Another significant advancement in cosmetics was “sensoriality” and this meant developing sensorial expertise. In 1996, Gattefossé laid the groundwork for fostering this new knowledge by creating a sensory panel, a group of fifteen employees trained to specialize in the measurement and standardization of the look, smell and feel of cosmetic formulations: in other words, the criteria a consumer would consider when choosing a product. Over the years, this expertise would serve to differentiate the business from its competitors.
On the pharmacy side of the company, the 1990s saw the creation of SMEDDS (Self Microemulsifying Drug Delivery Systems), which were patented in 1995. SMEDDS marked the start of a long period in which Gattefossé would have to convince the pharmaceutical industry of the use of lipid-based systems and their ability to allow active ingredients with limited solubility to be absorbed into the body. From this point on, the company would focus its efforts on formulation technologies and drug delivery rather than creating new excipients.
In 1996, Bernard Perrot decided to leave the company following disagreements with the Gattefossé family regarding the structure and management of the business. He was replaced by Jacques Moyrand.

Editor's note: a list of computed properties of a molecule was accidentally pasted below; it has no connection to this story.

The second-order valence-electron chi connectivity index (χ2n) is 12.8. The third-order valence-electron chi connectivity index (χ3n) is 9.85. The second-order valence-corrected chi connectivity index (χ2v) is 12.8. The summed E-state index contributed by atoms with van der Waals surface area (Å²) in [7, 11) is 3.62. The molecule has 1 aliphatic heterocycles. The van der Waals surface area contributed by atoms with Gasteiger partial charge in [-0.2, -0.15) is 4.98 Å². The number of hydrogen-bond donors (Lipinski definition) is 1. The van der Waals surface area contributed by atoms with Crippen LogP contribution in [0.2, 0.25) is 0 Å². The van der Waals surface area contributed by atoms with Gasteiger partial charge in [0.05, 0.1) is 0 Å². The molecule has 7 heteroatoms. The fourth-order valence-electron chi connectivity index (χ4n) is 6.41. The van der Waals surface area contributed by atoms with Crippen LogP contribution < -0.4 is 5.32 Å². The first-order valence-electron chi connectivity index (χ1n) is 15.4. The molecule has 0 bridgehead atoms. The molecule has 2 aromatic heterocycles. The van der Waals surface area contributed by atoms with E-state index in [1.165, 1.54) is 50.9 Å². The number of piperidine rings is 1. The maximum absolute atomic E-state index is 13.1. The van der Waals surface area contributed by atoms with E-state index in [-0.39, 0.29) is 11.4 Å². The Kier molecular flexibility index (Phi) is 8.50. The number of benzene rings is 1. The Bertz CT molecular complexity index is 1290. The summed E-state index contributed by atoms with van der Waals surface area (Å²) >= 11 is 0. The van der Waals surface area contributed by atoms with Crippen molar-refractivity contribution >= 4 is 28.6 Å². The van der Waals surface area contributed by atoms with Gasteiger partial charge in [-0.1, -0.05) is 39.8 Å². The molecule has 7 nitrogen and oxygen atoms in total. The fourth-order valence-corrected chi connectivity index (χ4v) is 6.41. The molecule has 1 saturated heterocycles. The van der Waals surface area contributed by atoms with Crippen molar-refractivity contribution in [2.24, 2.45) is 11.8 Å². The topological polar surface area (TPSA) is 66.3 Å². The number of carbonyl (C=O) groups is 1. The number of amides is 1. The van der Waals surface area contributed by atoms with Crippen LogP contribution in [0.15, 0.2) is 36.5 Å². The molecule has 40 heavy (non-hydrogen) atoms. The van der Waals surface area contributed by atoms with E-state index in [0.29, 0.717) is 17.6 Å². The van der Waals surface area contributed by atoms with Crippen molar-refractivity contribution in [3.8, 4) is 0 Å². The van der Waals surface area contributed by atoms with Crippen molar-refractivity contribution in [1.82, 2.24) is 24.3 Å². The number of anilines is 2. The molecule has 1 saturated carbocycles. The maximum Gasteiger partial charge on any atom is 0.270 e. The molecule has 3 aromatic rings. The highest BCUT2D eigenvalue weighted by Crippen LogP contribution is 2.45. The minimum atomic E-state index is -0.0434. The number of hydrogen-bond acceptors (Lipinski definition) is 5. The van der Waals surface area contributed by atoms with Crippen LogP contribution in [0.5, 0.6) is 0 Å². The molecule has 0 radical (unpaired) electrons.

1997-2020: A growing, resilient international organization

In 1997, Jacques Moyrand agreed to take over from Bernard Perrot as Chairman of the organization and the company was once more in growth mode. In just two years, turnover increased significantly, and in 1999 exports accounted for over 50% of sales.
The potential for international development was further strengthened in 2001 through the launch of Gattefossé Export Direct (GED), a unit responsible for establishing a presence in countries where there was no Gattefossé subsidiary. The strategy for conquering new markets was, therefore, to create new subsidiaries, especially in far-flung countries, which led to India and China becoming part of the company in 2007. Both subsidiaries were sizeable, and commercial and scientific teams were brought on board to help local clients with formulations. Two application laboratories were set up, one in Shanghai, the other in Mumbai, both identical to the one in Saint-Priest. This was a first for Gattefossé. The reason for doing this was linked to geographical distance from France; clients in India and China needed someone from Gattefossé in-situ to guide them through their projects. Ten years later, an applications laboratory was set up at Gattefossé in the United States for exactly the same reason.